Kentucky Criminal Defense Attorney

Bad Checks and Credit Card Fraud

Writing a bad check may not seem like a big deal, but in the state of Kentucky it is considered to be a form of theft. This means that this type of crime could hold a very serious penalty for those who have committed it. The state of Kentucky has strict laws like this in place to protect businesses from being hurt financially by individuals attempting to use bad checks. If you are concerned about a bad check you have written, the following information can help you understand the legal ramifications you might face in your situation. If you have committed credit card fraud, you also face extremely serious allegations that could ruin your future career options as well as any opportunities to rent a nice home or apartment.

Charged with a crime in Kentucky? Please call (888) 632-5650.

If you attempt to write a check from a bank where you do not have any type of savings, checking, or credit union account, the check will not be honored and it will be evident that the check was fake and thus you have committed theft by deception. If you have written a check but the bank will not cash it in 30 days because of a lack of funds, you will have 10 days to deposit the money into your account or you could be charged with writing bad checks. If the amount of the check you wrote was for an amount that was under $300, the theft of deception charge will be a Class A misdemeanor. If the amount of the check was more than $300, it will be considered a Class D felony.

Fraudulent use of credit or debit card after reporting it as lost, stolen, or not received is also a serious crime in Kentucky. If someone purchases goods or services with a card after having reported to the company that the card was stolen as a means to deceive the card issuer is guilty of this crime and charged with a Class A misdemeanor so long as the total amount of goods does not total over $500 in a six month period. If the amount of goods and services is $500 or more, it is a Class D felony, and if it is more than $10,000 it is a Class C felony.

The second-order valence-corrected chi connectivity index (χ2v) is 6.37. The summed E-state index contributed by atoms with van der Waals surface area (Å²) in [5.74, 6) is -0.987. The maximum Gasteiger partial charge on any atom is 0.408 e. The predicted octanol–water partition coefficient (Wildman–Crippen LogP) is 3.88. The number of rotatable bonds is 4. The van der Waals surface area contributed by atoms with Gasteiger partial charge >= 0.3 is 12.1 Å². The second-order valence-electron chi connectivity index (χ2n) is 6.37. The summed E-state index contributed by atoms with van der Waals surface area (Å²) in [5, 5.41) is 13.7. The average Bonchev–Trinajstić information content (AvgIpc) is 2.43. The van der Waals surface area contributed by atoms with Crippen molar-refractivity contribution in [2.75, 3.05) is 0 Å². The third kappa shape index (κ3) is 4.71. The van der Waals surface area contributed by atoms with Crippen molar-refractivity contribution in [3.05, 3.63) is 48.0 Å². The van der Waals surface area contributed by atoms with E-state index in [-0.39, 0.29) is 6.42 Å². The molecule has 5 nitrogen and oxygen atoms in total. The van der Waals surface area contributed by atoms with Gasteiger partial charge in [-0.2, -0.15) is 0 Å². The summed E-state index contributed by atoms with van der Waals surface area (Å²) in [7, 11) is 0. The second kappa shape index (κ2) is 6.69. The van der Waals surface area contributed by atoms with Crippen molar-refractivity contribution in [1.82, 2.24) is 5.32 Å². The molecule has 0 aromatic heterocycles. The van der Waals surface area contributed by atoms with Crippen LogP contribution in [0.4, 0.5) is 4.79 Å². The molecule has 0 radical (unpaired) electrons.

The penalty for writing a bad check that is under $300 is a maximum of one year in jail due it being a Class A misdemeanor charge. A Class D felony, if the amount of the check is over $300, can result in you possibly facing a sentence of about a year to five years in prison. Fraudulent use of a credit card that has been reported lost with a total of $500 or more, but less than $10,000 could also get you one to five years in jail. A Class C felony for credit card fraud over $10,000 carries a sentence of around five to ten years depending on your situation. If you have been convicted of a felony, you may also have to pay a steep fine that ranges from $1,000 to $10,000 depending on the Judge and the circumstances of your case.

If you are facing either of these charges, you need legal representation to help you create a defense for your case. A skilled attorney will be able to create a defense that will cast reasonable doubt on your guilt for these charges and can help you either get a reduced sentence or an acquittal. An attorney will not only defend your case but will also provide you with an education that can help you to understand these laws and to help you avoid making the same mistakes in the future.